Turks of Turkey

  • Pre-Entry
  • Pre-Evangelism
  • Evangelism
  • Discipleship
  • Phase-Out
  • Completed

About the People

From the Joshua Project:

The Turks originated in Turan, a region that lies between the Caspian Sea and the Mongolian Desert. They arrived in Anatolia, Turkey (Asia Minor) in the eleventh century as conquering warriors. By the year 1299, the Ottoman Dynasty began ruling over what would become a vast empire, greater in area than the Roman Empire, and held the Caliphate lamented by Muslim fundamentalists. Over twenty states fell under Ottoman rule, including Southern Russia, Iran, Iraq, Syria, Egypt, Libya, and Saudi Arabia. This huge empire lasted until Turkey became a republic in 1923.

Under the Ottomans Christians and Jews were tolerated, but were second-class citizens. The Armenians were persecuted and murdered in mass numbers. After the Empire collapsed in World War I and in subsequent war with Greece, many of the remaining Greek Christians were driven out of western Turkey. Since the 1920s modern Turkey has become a secular, developed nation that sits, literally and symbolically, between the Christian West and the Muslim world.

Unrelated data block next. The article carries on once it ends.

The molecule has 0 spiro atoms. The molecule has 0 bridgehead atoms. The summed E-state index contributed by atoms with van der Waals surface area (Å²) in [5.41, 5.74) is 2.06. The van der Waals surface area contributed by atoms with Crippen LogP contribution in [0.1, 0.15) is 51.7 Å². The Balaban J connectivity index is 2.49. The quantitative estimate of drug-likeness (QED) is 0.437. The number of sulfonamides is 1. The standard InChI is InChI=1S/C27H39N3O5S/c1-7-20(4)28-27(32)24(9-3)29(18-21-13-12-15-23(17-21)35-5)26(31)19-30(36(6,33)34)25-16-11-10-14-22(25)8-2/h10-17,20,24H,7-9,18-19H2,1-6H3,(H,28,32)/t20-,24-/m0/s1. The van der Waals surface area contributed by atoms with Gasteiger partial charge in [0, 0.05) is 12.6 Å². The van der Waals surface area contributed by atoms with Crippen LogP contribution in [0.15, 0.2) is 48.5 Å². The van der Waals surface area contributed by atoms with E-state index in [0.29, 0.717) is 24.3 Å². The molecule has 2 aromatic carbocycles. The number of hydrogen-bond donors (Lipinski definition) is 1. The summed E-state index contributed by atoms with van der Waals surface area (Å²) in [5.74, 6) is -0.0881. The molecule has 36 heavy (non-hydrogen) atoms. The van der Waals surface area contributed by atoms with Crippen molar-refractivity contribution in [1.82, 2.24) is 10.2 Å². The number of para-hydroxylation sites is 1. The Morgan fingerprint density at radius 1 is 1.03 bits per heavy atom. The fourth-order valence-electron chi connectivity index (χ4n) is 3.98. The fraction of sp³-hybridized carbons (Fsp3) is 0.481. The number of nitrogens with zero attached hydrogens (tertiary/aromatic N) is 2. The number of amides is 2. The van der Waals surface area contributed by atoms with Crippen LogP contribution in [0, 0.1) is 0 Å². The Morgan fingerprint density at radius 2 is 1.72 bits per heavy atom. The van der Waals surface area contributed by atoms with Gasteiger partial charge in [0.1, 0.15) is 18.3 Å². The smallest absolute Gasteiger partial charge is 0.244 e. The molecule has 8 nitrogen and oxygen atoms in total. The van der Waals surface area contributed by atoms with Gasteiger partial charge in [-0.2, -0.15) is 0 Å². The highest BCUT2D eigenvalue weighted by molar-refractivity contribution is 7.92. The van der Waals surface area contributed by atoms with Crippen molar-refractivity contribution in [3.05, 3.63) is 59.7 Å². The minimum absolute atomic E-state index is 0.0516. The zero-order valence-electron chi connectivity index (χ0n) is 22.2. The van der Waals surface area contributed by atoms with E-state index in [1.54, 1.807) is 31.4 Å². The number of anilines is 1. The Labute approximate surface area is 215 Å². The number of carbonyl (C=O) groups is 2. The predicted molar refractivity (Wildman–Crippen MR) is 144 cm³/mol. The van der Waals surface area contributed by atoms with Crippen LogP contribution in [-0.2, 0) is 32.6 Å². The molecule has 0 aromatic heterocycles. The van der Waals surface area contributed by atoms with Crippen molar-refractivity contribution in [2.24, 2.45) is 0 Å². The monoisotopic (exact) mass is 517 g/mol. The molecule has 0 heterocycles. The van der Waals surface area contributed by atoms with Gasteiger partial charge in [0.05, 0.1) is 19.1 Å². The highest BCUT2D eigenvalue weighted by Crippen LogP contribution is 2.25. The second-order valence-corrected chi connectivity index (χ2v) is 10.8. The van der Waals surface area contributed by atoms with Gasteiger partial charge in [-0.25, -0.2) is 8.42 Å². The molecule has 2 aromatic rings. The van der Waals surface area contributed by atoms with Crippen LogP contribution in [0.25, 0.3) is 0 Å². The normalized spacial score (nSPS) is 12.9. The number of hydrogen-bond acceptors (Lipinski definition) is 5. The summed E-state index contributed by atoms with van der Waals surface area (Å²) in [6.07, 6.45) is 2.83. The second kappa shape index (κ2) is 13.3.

Turkey is considered to be a “link” between the Orient (Chinese and Mongols) and the Occidental (Anglo-Saxons, Slavs, Goths, and Latins). The Turks, therefore, have a knowledge and mixture of both Eastern and Western cultures.

Turkey is the only secular republic with a majority of the population being Muslim. Turkish law is not based on Islamic law, but is rather a republic modeled after the Swiss and French legal systems.

The Turks represent a great opportunity to create a “fulcrum” church movement that could reach many other Muslim people groups.

Though traditional ways continue to exist in some areas, the typical Turks lives a secularized, modern urban life, with all the materialistic advantages and temptations that go with it. Much cultural sexism remains as women are often viewed through traditional Islamic beliefs. Only 80% of women are literate as compared with 95% of men. A quarter of the population is under age 15.

The diet of the Turks consists of a heavy bread, olives, cheese from sheep or cows milk, onions, molasses from grapes, fresh fruits, vegetables, and nuts. Meats such as fish, wild game, or poultry are only eaten once a week. Wealthier peasants may also eat lamb and beef, but Islam prohibits them from eating pork.

Soccer is Turkey's most popular sport. Children enjoy games such as hide-and-seek and follow-the-leader. They also love to hear fairy tales.

Relaxation is of the utmost importance to the Turk. Coffee houses are places where men meet to visit and talk politics or business. In general, the Turks are courteous, gentle people who readily show hospitality to strangers. They are also very patriotic and have a deep sense of nationalistic pride and love for their country.

About the Project